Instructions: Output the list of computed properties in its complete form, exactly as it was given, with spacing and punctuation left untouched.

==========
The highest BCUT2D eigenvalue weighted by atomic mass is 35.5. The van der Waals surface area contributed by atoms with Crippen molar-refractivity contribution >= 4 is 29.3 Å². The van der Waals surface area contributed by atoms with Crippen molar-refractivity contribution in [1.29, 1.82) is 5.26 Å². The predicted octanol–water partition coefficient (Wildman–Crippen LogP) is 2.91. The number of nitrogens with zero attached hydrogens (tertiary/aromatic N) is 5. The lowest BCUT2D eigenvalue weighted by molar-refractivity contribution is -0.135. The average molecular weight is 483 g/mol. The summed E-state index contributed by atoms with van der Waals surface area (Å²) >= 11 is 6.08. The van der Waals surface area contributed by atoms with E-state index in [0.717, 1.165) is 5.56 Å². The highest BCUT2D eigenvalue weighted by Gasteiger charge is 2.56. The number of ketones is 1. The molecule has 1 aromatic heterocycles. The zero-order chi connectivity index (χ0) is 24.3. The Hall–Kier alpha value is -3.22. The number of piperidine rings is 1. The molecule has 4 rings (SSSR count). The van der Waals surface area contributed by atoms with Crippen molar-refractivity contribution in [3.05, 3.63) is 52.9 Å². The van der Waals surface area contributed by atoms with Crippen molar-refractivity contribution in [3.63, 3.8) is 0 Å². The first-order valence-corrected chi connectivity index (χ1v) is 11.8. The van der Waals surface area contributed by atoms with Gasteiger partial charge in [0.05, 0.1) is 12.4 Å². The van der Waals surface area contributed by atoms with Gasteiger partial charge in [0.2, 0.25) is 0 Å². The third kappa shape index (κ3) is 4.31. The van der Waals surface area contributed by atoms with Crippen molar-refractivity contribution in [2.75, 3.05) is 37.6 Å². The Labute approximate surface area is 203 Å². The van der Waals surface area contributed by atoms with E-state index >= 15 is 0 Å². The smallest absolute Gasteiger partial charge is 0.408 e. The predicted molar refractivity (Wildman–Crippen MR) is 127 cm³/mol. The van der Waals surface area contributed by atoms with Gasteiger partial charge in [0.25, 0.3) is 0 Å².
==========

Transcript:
The highest BCUT2D eigenvalue weighted by atomic mass is 35.5. The van der Waals surface area contributed by atoms with Crippen molar-refractivity contribution >= 4 is 29.3 Å². The van der Waals surface area contributed by atoms with Crippen molar-refractivity contribution in [1.29, 1.82) is 5.26 Å². The predicted octanol–water partition coefficient (Wildman–Crippen LogP) is 2.91. The number of nitrogens with zero attached hydrogens (tertiary/aromatic N) is 5. The lowest BCUT2D eigenvalue weighted by molar-refractivity contribution is -0.135. The average molecular weight is 483 g/mol. The summed E-state index contributed by atoms with van der Waals surface area (Å²) >= 11 is 6.08. The van der Waals surface area contributed by atoms with E-state index in [0.717, 1.165) is 5.56 Å². The highest BCUT2D eigenvalue weighted by Gasteiger charge is 2.56. The number of ketones is 1. The molecule has 1 aromatic heterocycles. The zero-order chi connectivity index (χ0) is 24.3. The Hall–Kier alpha value is -3.22. The number of piperidine rings is 1. The molecule has 4 rings (SSSR count). The van der Waals surface area contributed by atoms with Crippen molar-refractivity contribution in [3.05, 3.63) is 52.9 Å². The van der Waals surface area contributed by atoms with Crippen molar-refractivity contribution in [3.63, 3.8) is 0 Å². The first-order valence-corrected chi connectivity index (χ1v) is 11.8. The van der Waals surface area contributed by atoms with Gasteiger partial charge in [0.05, 0.1) is 12.4 Å². The van der Waals surface area contributed by atoms with Gasteiger partial charge in [0.2, 0.25) is 0 Å². The third kappa shape index (κ3) is 4.31. The van der Waals surface area contributed by atoms with Crippen molar-refractivity contribution in [2.75, 3.05) is 37.6 Å². The Labute approximate surface area is 203 Å². The van der Waals surface area contributed by atoms with E-state index >= 15 is 0 Å². The smallest absolute Gasteiger partial charge is 0.408 e. The predicted molar refractivity (Wildman–Crippen MR) is 127 cm³/mol. The van der Waals surface area contributed by atoms with Gasteiger partial charge in [0.25, 0.3) is 0 Å².